Under an Oregon law that takes effect Friday, all new and remodeled homes that have a potential source of carbon monoxide must have a carbon monoxide detector.

Under an Oregon law that takes effect Friday, all new and remodeled homes that have a potential source of carbon monoxide must have a carbon monoxide detector.

Sources of carbon monoxide include attached garages, heaters, fireplaces, furnaces and appliances that burn coal, wood, gasoline, natural gas, propane, oil and charcoal. When breathed, carbon monoxide displaces oxygen in the blood stream, causing damage to vital organs and flu-like symptoms within a short time.

The 2009 Lofgren and Zander Memorial Act, named for two former Oregonians who died from accidental carbon monoxide poisoning in 2002, has several parts that regulate the use of carbon monoxide alarms. The first round of regulation, which took effect in July, required landlords entering into new rental agreements to furnish a carbon monoxide alarm in dwellings that had potential sources of carbon monoxide.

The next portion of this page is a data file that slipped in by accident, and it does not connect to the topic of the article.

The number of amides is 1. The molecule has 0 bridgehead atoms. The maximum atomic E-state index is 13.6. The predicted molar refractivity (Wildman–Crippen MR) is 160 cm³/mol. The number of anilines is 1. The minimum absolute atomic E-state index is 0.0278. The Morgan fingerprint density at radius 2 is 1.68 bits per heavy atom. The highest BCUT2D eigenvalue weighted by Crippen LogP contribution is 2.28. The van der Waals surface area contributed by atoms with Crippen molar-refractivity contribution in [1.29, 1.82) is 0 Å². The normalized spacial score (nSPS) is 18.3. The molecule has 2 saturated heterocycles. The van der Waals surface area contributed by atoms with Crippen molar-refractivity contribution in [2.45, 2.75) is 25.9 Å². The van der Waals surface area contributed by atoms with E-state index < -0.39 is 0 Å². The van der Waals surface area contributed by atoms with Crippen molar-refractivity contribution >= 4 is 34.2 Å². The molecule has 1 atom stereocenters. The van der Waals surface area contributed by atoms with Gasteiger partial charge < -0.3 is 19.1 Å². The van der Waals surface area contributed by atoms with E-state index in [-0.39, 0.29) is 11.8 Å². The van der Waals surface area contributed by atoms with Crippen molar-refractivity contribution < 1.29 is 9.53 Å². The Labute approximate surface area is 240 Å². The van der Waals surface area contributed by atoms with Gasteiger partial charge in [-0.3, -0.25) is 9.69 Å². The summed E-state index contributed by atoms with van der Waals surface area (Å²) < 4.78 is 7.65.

Starting Friday, new or remodeled dwellings, which include houses, apartments, hotel rooms and even assisted living facilities, will be required to include the detectors. The law will apply to any home that undergoes renovation that requires a building permit. It also will apply to homes with attached garages that could result in carbon monoxide buildup in the home.

Medford fire inspector Derek Zwagerman said that while carbon monoxide deaths are not frequent, close calls are more common, and detection of carbon monoxide is impossible without a detector.

"It's something you can't see or smell and it can kill you," he said.

"You can get it through vehicle combustion in a garage not venting or a gas-fire appliance not venting. It may not happen very often, but it happens often enough."

Zwagerman said while existing homes, owned or under pre-existing lease agreements, aren't required to have the detectors, fire officials recommend them for all homes.

"It's basically just another safeguard for your family and they even make the units that include the smoke detector and the carbon monoxide" detector, he said.

Carbon monoxide detectors cost between $15 and $75 depending on the model.

— Buffy Pollock

Info online: http://www.oregon.gov/OSP/SFM/docs/Comm_Ed/FAQ_COAlarms.pdf